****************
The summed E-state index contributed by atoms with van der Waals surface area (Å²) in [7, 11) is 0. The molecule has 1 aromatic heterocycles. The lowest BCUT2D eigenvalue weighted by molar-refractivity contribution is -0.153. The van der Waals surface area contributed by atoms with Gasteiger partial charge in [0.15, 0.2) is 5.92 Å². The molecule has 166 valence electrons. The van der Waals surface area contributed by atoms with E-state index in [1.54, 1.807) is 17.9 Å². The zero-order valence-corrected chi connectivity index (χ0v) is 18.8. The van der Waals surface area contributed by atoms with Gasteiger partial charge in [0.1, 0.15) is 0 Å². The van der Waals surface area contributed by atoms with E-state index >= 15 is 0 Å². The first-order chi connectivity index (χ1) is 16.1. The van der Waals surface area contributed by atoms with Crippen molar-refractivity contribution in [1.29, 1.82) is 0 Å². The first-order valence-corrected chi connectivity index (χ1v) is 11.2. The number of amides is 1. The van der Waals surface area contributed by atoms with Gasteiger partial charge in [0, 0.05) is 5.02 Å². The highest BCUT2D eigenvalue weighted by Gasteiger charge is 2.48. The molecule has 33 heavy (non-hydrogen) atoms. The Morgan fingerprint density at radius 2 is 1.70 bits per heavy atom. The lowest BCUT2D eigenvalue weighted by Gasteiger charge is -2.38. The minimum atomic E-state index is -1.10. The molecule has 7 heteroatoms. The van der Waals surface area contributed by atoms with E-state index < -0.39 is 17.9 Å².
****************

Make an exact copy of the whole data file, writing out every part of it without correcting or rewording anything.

The summed E-state index contributed by atoms with van der Waals surface area (Å²) in [7, 11) is 0. The molecule has 1 aromatic heterocycles. The lowest BCUT2D eigenvalue weighted by molar-refractivity contribution is -0.153. The van der Waals surface area contributed by atoms with Gasteiger partial charge in [0.15, 0.2) is 5.92 Å². The molecule has 166 valence electrons. The van der Waals surface area contributed by atoms with E-state index in [1.54, 1.807) is 17.9 Å². The zero-order valence-corrected chi connectivity index (χ0v) is 18.8. The van der Waals surface area contributed by atoms with Gasteiger partial charge in [0.1, 0.15) is 0 Å². The van der Waals surface area contributed by atoms with E-state index >= 15 is 0 Å². The first-order chi connectivity index (χ1) is 16.1. The van der Waals surface area contributed by atoms with Crippen molar-refractivity contribution in [1.29, 1.82) is 0 Å². The first-order valence-corrected chi connectivity index (χ1v) is 11.2. The number of amides is 1. The van der Waals surface area contributed by atoms with Gasteiger partial charge in [0, 0.05) is 5.02 Å². The highest BCUT2D eigenvalue weighted by Gasteiger charge is 2.48. The molecule has 33 heavy (non-hydrogen) atoms. The Morgan fingerprint density at radius 2 is 1.70 bits per heavy atom. The lowest BCUT2D eigenvalue weighted by Gasteiger charge is -2.38. The minimum atomic E-state index is -1.10. The molecule has 7 heteroatoms. The van der Waals surface area contributed by atoms with E-state index < -0.39 is 17.9 Å².